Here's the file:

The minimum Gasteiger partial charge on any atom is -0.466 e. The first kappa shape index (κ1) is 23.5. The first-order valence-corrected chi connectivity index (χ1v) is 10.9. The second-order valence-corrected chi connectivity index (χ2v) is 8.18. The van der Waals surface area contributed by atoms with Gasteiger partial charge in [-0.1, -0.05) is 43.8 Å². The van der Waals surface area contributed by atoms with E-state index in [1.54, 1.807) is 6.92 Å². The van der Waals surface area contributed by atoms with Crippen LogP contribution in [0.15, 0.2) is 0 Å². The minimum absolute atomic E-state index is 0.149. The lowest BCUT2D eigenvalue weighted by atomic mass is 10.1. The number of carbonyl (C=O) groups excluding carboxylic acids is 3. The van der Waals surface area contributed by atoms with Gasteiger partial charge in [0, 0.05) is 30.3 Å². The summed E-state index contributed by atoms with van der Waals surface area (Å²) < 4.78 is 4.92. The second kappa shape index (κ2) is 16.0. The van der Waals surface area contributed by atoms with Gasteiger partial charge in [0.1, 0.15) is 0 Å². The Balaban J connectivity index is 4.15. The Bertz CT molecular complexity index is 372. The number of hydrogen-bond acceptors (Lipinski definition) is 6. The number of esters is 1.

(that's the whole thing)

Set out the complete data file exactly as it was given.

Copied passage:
The minimum Gasteiger partial charge on any atom is -0.466 e. The first kappa shape index (κ1) is 23.5. The first-order valence-corrected chi connectivity index (χ1v) is 10.9. The second-order valence-corrected chi connectivity index (χ2v) is 8.18. The van der Waals surface area contributed by atoms with Gasteiger partial charge in [-0.1, -0.05) is 43.8 Å². The van der Waals surface area contributed by atoms with E-state index in [1.54, 1.807) is 6.92 Å². The van der Waals surface area contributed by atoms with Crippen LogP contribution in [0.15, 0.2) is 0 Å². The minimum absolute atomic E-state index is 0.149. The lowest BCUT2D eigenvalue weighted by atomic mass is 10.1. The number of carbonyl (C=O) groups excluding carboxylic acids is 3. The van der Waals surface area contributed by atoms with Gasteiger partial charge in [0, 0.05) is 30.3 Å². The summed E-state index contributed by atoms with van der Waals surface area (Å²) < 4.78 is 4.92. The second kappa shape index (κ2) is 16.0. The van der Waals surface area contributed by atoms with Gasteiger partial charge in [0.1, 0.15) is 0 Å². The Balaban J connectivity index is 4.15. The Bertz CT molecular complexity index is 372. The number of hydrogen-bond acceptors (Lipinski definition) is 6. The number of esters is 1.